Authorship and Audience

According to tradition (both Jewish and Christian), Moses wrote all of the books in the Pentateuch (Genesis, Exodus, Leviticus, Numbers, Deuteronomy). See the notes for Genesis for more details.

Date and Historical Context

Assuming Moses wrote the Pentateuch, it would have been written during Moses' lifetime. Refer to the notes for Genesis for a discussion of when this may have occurred.

Theological Theme(s)

  • God claims Israel as His People. Although we have traced the development of the line of Israel in Genesis, it is not until the book of Exodus that God officially claims Israel as His own and forms a covenant with her. Exodus 1 through 15:21 detail God's liberation and defense of his people. In Exodus 4:22-23, we see that God is treating Israel as His own, firstborn child. As such, we see God as a King who doing battle with Pharaoh and the Egyptian Gods for the sake of His people. For example, in Exodus 12:12 God describes the killing of all the firstborn in Egypt as a judgement "against all the gods of Egypt" (see also Numbers 33:4). In Exodus 3:20-22, God promises Moses that Israel will "plunder" the Egyptians as they leave Egypt (which comes true in 12:35-36). In Exodus 5:1-2, Pharaoh refuses to recognize Yahweh's authority and let His people go free. The first portion of the book of Exodus is presented as a war between two gods (God and Pharaoh). God is defending His people because they are considered His firstborn son (see 4:21-23) and He is working to fulfill the promises He made with Abraham, Isaac, and Jacob (see 6:7-8).
  • How can a Holy God relate to an Unholy People? From Exodus 15:22 through the end of the book, Israel has been liberated from Egypt by God and a question quickly arises. If Israel is unfaithful, how can God (who is holy) dwell with this people (who are unholy)? In Exodus 15:22 - 34, God's standards are laid out and we clearly see that Israel will be unfaithful to God. In fact, Israel's quickness to be unfaithful to God as described in Exodus is truly stunning. To cite a few examples, consider the golden calf incident. In chapter twenty four of this book, Israel ratifies a covenant with God (see Exodus 24:7-8). After Moses goes back up onto Mount Sinai for forty days to receive the plans for the tabernacle, the people violate the second commandment by creating an idol to represent God. Only forty days and the people are breaking the second commandment! For another example, notice the dramatic shift from praising God for His power in 15:1-21 to grumbling in 15:22-27. This is graphic testimony to the depths of man's sinfulness and inability to faithfully follow God of ourselves. With this in mind, the rest of the book of Exodus begins to lay out some guidelines for how the holy and faithful God will relate to His unholy and unfaithful people. We see this evidenced in the instructions for the tabernacle and the start of the sacrificial system.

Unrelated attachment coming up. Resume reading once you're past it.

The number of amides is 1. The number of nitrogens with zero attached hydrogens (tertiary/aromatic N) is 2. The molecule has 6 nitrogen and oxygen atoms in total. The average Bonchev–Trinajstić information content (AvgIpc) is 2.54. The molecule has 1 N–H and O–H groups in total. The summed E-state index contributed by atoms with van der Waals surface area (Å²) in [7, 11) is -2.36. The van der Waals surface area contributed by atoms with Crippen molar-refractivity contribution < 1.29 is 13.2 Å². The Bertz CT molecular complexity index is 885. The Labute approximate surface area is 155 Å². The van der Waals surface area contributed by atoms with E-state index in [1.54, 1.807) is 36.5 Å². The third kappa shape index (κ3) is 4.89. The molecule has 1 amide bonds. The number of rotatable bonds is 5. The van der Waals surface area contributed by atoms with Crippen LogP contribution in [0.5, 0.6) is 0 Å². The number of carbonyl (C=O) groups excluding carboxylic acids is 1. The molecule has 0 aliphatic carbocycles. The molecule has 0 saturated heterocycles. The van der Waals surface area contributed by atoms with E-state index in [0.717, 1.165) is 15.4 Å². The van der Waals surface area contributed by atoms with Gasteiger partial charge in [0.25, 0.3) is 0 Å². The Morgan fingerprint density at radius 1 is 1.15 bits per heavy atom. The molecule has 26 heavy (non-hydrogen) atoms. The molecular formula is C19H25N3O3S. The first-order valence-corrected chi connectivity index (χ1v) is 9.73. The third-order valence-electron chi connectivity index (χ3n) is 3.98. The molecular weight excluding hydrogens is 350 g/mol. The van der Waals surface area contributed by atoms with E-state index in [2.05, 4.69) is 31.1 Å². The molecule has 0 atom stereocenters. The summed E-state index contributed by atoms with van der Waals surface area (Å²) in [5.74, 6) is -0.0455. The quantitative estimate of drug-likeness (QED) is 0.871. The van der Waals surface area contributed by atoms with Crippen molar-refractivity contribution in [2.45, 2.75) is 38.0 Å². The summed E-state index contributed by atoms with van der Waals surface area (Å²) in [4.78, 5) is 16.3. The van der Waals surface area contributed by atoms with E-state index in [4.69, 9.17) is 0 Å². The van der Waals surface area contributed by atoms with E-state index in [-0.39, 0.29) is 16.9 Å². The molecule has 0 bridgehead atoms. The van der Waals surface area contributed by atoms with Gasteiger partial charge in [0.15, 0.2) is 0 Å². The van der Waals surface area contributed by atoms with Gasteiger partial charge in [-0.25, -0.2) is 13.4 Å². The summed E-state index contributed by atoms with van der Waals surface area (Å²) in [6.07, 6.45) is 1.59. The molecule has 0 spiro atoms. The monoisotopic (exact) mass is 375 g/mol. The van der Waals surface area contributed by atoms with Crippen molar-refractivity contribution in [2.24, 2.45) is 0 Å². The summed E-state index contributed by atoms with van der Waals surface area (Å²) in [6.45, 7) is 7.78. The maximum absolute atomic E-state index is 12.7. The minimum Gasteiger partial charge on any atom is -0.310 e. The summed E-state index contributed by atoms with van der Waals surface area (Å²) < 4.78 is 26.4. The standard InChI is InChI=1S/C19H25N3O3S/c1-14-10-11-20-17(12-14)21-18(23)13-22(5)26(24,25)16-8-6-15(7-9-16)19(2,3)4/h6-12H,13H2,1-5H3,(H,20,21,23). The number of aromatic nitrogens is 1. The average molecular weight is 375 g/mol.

0. Israel in Egypt [1 - 15:21]

A. Introduction [1]

B. Moses's Birth, Life, and Calling [2 - 4]

C. Pharaoh Refuses to Acknowledge Yahweh's Authority and Yahweh Promises Action [5 - 7:7]

D. Plagues and Signs [7:8 - 12:32]

E. Exodus from Egypt [12:33 - 15:21]

I. Israel in Wilderness (in Route to Promised Land) [15:22 - 40]

A. Journey to Mount Sinai [15:22 - 18]

B. Moses on Sinai Gets Stipulations of the Covenant Between God and Israel [19 - 23]

C. People Ratify Covenant with God [24:1-11]

D. Moses on Sinai Gets Instructions for the Tabernacle [24:12 - 31]

E. Israel Breaks the Covenant [32]

F. God Remains Faithful to Israel and Fellowship is Restored and the Covenant Renewed [33 - 34]

G. Work Begins on the Tabernacle [35 - 40:33]

H. Glory of God Fills the Tabernacle [40:34-38]


  • Like Genesis, the main character in this book is God. He is the one who defeats the Egyptian gods and frees His people. He is also the one who establishes the basis of the relationship between Israel and Himself. This is important to notice. Israel was not able to set the standards for how they would interact with God. They could only come to God on His terms.
  • When we consider the depth and speed of Israel's changes from worship to sin, let us not think for a second that we are exempt from the same exact behavior. As Israel did, so would we have done and so would we be doing still but for the grace of God. Any faithfulness in us is only present because God is at work in us (see Philippians 2:12-13).
  • Israel's inability to keep a covenant with God lays the groundwork for the book of Leviticus and the rest of the Pentateuch which establishes how a holy God can live in the midst of this people without killing them.
  • In Exodus 34:11-17, God warns Moses about the dangers of idolatry which Israel will face when they enter the promised land. In this passage, God establishes that to worship the idols of those living in the promised land is to "play the harlot with their gods". In other words, following any other God but the true One is spiritual adultery. Sin, especially that of idolatry, really is a big deal. Take a moment to consider the fact that we are not exempt from idolatry even though very few of us would consider worshiping a golden calf. Idolatry doesn't require a golden calf. As Paul says in Colossians 3:5, "Therefore consider the members of your earthly body as dead to immorality, impurity, passion, evil desire and greed, which amounts to idolatry." (emphasis is mine). Greed for money, power, sex, fame, you-name-it is idolatry. You are no longer worshiping the true God who is worthy of our worship, but are committing adultery with gods of your own making.

Further Research

  • Why does God say He is "going to make a covenant" in Exodus 34:10 when he already has? Around Exodus 34:27-28, whey does it say taht the covenant is based on the things God just said (which are not the ten words), but then Moses writes down the 10 words?

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